Friday, January 06, 2006

The Results are Positive.

Just got my truck inspected, and it passed without so much as a single raised eyebrow. If you had never met my truck, you would be wondering why this would be such a feat? Well, that would be because you’d never met such a strange acquaintance. As my truck is most strange.

For the time being, I happen to be one of those assholes with more than one vehicle, amidst rapist gas prices and a strong argument that I might not need any vehicle whatsoever, beyond my sad vanity.

I represent that variety of asshole well, except that there’s no vanity involved. I’m selling the pretty one soon, and keeping the creeeeeeeky squeek-bucket that passed inspection today. I got it from my uncle, who had traded up on vehicles, and apparently had some trouble unloading this one. At first, I was almost touched by his offer to give the thing over, as a gift. After all, it does have value, does it not?

Sort of.

As soon as I get the a/c fixed, the windshield repaired (five cracks – FIVE), a second set of tires (had to get two just to feel safe driving it home), the transmission rebuilt and the differential replaced… I will have put just as much into the goddamn thing as it would have cost me to buy one, clean, from a stranger off a car lot. Except that I have to go through the motions.

He knew all of this on the front end, so I feel no remorse in sorta-scorning the “gift”.

When sitting still, the vehicle appears to be a work truck of some sort. One that might be used to pick up a half-dozen day-laborers to do lawn work or drywall installation. But upon closer inspection, the bed is not fucked up enough to give evidence toward that conclusion. No. Oh, no. To the trained eye, the little truck is an obvious victim of negligent truckicide. Drooped rear bumper, slanted front fascia, bald rear tires, a host of phrenological bumps and chips all down the sides… and the crackle-glass for a windshield, well, that’s just to say “I’m fuckin’ classy, so snap into a Slim Jim!” When the driver door is opened, it “drops” down an inch after it passes a certain point in its swinging radius. Just to keep you on your toes.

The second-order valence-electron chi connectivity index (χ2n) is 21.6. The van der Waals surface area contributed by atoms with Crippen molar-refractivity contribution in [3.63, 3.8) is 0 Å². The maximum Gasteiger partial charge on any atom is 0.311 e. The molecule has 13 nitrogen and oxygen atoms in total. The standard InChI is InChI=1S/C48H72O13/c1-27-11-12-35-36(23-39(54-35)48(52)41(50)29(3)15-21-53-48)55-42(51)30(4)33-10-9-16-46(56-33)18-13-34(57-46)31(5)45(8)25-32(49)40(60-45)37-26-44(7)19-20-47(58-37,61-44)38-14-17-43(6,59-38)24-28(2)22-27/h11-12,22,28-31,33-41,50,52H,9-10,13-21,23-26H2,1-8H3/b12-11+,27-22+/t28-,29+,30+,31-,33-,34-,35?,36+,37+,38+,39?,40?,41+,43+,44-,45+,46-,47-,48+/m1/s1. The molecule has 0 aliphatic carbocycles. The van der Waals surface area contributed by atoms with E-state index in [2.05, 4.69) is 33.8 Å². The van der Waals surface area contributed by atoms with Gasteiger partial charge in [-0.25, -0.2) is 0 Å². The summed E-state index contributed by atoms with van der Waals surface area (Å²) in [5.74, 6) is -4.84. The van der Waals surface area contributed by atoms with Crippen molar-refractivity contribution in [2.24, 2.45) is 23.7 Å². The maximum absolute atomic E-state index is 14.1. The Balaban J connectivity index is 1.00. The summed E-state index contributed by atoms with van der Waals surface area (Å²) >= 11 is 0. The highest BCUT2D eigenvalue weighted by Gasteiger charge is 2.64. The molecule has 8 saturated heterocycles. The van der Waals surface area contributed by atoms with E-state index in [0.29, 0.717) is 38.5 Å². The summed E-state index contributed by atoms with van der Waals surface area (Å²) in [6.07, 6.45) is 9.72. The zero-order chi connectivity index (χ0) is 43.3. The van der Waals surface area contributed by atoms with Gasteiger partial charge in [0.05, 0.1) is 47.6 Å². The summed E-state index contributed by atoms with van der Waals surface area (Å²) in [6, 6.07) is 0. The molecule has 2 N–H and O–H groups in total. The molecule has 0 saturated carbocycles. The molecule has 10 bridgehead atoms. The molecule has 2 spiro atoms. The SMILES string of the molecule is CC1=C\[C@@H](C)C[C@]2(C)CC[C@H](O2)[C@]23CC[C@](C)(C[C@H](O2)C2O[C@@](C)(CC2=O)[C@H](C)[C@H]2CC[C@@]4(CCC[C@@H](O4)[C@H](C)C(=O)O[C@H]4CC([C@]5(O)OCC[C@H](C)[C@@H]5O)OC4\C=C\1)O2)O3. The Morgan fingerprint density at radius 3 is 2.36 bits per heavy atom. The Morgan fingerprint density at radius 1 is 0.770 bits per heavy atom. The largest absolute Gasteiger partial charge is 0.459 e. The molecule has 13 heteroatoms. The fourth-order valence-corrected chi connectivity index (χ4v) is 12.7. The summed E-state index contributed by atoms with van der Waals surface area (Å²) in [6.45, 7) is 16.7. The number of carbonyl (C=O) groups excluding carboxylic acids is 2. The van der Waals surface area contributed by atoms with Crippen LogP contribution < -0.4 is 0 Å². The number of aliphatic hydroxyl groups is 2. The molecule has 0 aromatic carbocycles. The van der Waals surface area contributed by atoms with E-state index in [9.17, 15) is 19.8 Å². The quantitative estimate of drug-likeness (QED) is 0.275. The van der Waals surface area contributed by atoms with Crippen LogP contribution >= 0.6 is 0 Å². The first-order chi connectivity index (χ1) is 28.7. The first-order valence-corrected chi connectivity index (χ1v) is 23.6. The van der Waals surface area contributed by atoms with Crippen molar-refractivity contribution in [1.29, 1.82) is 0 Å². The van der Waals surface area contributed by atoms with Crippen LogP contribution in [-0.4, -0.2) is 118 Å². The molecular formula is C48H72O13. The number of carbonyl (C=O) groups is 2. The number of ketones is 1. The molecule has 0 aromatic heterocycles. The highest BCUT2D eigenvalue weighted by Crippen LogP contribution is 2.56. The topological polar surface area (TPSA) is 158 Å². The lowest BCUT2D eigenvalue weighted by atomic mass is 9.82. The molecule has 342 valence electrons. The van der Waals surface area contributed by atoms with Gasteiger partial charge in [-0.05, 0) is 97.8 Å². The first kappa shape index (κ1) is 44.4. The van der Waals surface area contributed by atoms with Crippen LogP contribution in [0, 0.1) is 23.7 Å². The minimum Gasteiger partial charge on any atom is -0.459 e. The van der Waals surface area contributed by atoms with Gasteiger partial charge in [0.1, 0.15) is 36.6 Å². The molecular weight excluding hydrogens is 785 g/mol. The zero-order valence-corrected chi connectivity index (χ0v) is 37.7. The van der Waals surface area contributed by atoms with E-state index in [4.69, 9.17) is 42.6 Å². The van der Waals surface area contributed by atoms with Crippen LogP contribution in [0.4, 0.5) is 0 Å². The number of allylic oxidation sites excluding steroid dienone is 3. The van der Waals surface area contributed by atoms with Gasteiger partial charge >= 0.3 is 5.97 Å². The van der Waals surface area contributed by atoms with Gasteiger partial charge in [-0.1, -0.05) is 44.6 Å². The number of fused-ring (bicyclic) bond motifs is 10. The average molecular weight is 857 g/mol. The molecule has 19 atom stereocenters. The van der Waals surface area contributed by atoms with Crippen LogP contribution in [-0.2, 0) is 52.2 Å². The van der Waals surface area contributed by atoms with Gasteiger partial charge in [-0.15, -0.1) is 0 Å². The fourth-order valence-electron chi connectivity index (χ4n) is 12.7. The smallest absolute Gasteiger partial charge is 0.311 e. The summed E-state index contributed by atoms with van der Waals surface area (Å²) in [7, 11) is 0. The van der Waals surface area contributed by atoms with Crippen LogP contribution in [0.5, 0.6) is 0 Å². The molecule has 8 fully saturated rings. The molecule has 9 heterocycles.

When in motion, it is not uncommon for people waiting on the curb for a crosswalk to take a few steps back as I idle nearby. Presumably, they fear that a fire may spontaneously erupt from beneath the hood. Or from the horrendous grinding sound that hums and tanks up from the rear differential. It sounds like someone is cutting lumber with a warped, jagged, circular saw. And when the clutch is engaged, a bevy of chirps flutters from under the hood, like a flock of parakeets, chattering a demand for me to keep it in neutral.

The truck itself is awesome. Profiling in it is equally awesome.

Driving it illegally made me paranoid. Driving it legally makes me proud to be a Texan.

Tuesday, January 03, 2006

Truesday and the Rant

Well, well, well. Looks like I’ll be writing a weekly “column” over at Austinist. Aptly named “Truesday”, which will post on (no shit?) every Tuesday (holy cow!).